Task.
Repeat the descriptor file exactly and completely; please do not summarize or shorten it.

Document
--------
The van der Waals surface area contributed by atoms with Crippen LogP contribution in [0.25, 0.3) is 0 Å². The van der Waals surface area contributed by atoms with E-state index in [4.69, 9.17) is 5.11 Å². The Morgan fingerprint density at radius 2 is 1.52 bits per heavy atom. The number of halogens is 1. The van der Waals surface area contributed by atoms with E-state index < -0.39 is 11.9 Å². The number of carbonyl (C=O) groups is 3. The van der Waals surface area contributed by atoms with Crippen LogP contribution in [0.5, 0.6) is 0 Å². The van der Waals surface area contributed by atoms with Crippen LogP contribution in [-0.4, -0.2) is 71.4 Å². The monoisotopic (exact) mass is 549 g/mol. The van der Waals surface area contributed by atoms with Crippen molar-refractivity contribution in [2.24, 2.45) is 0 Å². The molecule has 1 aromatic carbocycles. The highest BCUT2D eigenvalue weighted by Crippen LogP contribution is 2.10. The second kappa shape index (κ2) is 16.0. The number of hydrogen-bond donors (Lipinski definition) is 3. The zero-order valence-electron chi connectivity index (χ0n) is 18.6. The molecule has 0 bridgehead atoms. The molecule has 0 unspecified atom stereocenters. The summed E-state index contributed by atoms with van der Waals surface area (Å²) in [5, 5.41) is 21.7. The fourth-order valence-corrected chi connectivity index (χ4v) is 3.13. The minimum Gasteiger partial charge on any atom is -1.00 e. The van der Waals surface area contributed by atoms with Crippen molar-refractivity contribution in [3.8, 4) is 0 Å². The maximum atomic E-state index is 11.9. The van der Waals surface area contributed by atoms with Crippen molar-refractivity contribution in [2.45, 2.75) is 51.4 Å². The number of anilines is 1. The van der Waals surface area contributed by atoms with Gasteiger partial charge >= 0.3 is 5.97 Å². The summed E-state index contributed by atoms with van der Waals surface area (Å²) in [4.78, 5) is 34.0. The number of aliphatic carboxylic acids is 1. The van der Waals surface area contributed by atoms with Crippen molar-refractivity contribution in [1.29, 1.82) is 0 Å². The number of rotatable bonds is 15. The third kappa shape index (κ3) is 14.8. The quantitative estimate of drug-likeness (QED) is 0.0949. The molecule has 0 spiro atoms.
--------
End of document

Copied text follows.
The van der Waals surface area contributed by atoms with Crippen LogP contribution in [0.25, 0.3) is 0 Å². The van der Waals surface area contributed by atoms with E-state index in [4.69, 9.17) is 5.11 Å². The Morgan fingerprint density at radius 2 is 1.52 bits per heavy atom. The number of halogens is 1. The van der Waals surface area contributed by atoms with E-state index < -0.39 is 11.9 Å². The number of carbonyl (C=O) groups is 3. The van der Waals surface area contributed by atoms with Crippen LogP contribution in [0.5, 0.6) is 0 Å². The van der Waals surface area contributed by atoms with Crippen LogP contribution in [-0.4, -0.2) is 71.4 Å². The monoisotopic (exact) mass is 549 g/mol. The van der Waals surface area contributed by atoms with Crippen molar-refractivity contribution in [2.24, 2.45) is 0 Å². The molecule has 1 aromatic carbocycles. The highest BCUT2D eigenvalue weighted by Crippen LogP contribution is 2.10. The second kappa shape index (κ2) is 16.0. The number of hydrogen-bond donors (Lipinski definition) is 3. The zero-order valence-electron chi connectivity index (χ0n) is 18.6. The molecule has 0 bridgehead atoms. The molecule has 0 unspecified atom stereocenters. The summed E-state index contributed by atoms with van der Waals surface area (Å²) in [5, 5.41) is 21.7. The fourth-order valence-corrected chi connectivity index (χ4v) is 3.13. The minimum Gasteiger partial charge on any atom is -1.00 e. The van der Waals surface area contributed by atoms with Crippen molar-refractivity contribution in [3.8, 4) is 0 Å². The maximum atomic E-state index is 11.9. The van der Waals surface area contributed by atoms with Crippen molar-refractivity contribution in [2.45, 2.75) is 51.4 Å². The number of anilines is 1. The van der Waals surface area contributed by atoms with Gasteiger partial charge >= 0.3 is 5.97 Å². The summed E-state index contributed by atoms with van der Waals surface area (Å²) in [4.78, 5) is 34.0. The number of aliphatic carboxylic acids is 1. The van der Waals surface area contributed by atoms with Crippen molar-refractivity contribution in [1.29, 1.82) is 0 Å². The number of rotatable bonds is 15. The third kappa shape index (κ3) is 14.8. The quantitative estimate of drug-likeness (QED) is 0.0949. The molecule has 0 spiro atoms.